Health at a Glance: Europe 2016

State of Health in the EU Cycle

image of Health at a Glance: Europe 2016

This fourth edition of Health at a Glance: Europe presents key indicators of health and health systems in the 28 EU countries, 5 candidate countries to the EU and 3 EFTA countries. This 2016 edition contains two main new features: two thematic chapters analyse the links between population health and labour market outcomes, and the important challenge of strengthening primary care systems in European countries; and a new chapter on the resilience, efficiency and sustainability of health systems in Europe, in order to align the content of this publication more closely with the 2014 European Commission Communication on effective, accessible and resilient health systems. This publication is the result of a renewed collaboration between the OECD and the European Commission under the broader "State of Health in the EU" initiative, designed to support EU member states in their evidence-based policy making.



New reported cases of HIV, tuberculosis, and sexually-transmitted infections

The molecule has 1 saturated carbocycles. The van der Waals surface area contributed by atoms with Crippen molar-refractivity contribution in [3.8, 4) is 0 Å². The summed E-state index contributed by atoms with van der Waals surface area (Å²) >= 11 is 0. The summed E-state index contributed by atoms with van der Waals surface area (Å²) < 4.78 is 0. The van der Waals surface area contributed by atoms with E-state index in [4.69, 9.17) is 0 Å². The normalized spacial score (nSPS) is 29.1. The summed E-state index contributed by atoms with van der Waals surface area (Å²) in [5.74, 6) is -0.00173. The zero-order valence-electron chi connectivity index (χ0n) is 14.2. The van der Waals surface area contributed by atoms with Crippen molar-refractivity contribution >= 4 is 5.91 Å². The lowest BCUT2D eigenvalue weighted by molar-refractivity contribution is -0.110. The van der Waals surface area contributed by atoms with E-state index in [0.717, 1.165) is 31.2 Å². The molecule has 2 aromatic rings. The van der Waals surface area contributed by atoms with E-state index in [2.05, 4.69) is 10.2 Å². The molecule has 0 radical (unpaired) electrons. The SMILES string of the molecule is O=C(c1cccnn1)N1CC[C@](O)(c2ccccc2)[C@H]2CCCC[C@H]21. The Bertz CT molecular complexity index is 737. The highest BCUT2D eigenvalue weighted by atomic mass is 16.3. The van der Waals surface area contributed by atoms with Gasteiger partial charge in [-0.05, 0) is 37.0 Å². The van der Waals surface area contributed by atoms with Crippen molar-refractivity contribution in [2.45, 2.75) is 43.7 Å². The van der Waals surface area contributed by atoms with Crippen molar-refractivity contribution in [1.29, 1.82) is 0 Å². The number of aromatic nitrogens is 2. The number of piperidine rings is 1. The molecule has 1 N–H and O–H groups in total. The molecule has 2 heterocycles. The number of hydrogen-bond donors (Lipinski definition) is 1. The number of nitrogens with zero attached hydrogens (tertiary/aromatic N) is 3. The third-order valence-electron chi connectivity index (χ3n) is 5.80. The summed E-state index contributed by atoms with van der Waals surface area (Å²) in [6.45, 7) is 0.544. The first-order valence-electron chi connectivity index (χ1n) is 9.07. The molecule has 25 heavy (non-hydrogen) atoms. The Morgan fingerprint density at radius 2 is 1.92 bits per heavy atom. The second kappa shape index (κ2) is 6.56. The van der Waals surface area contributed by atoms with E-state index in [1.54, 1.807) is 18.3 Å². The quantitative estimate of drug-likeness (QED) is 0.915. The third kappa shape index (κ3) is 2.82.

HIV remains a major public health issue in Europe, with more than 500 000 people living with HIV infection in the EU countries in 2014 and continued transmission increasing this number. In 2014, nearly 30 000 people were newly-diagnosed with HIV infection in EU countries. Estonia had the highest rate of new cases (22.1 per 100 000 population), followed by Latvia and Luxembourg. Since 2000, the main transmission route in Estonia has been the sharing of contaminated needles among drug users, along with increases in sexual transmission (ECDC and WHO Regional Office for Europe, 2015). The lowest rates were in the Slovak Republic, Croatia, the Czech Republic and Slovenia. In total across EU countries, about six new cases of HIV infection were diagnosed per 100 000 population in 2014 (). More than three-quarters of these cases were among men. The predominant mode of transmission of HIV was through men having sex with men (42%), followed by heterosexual contact (33%). As already noted for Estonia, drug use through injections is also a frequent mode of transmission in some countries.



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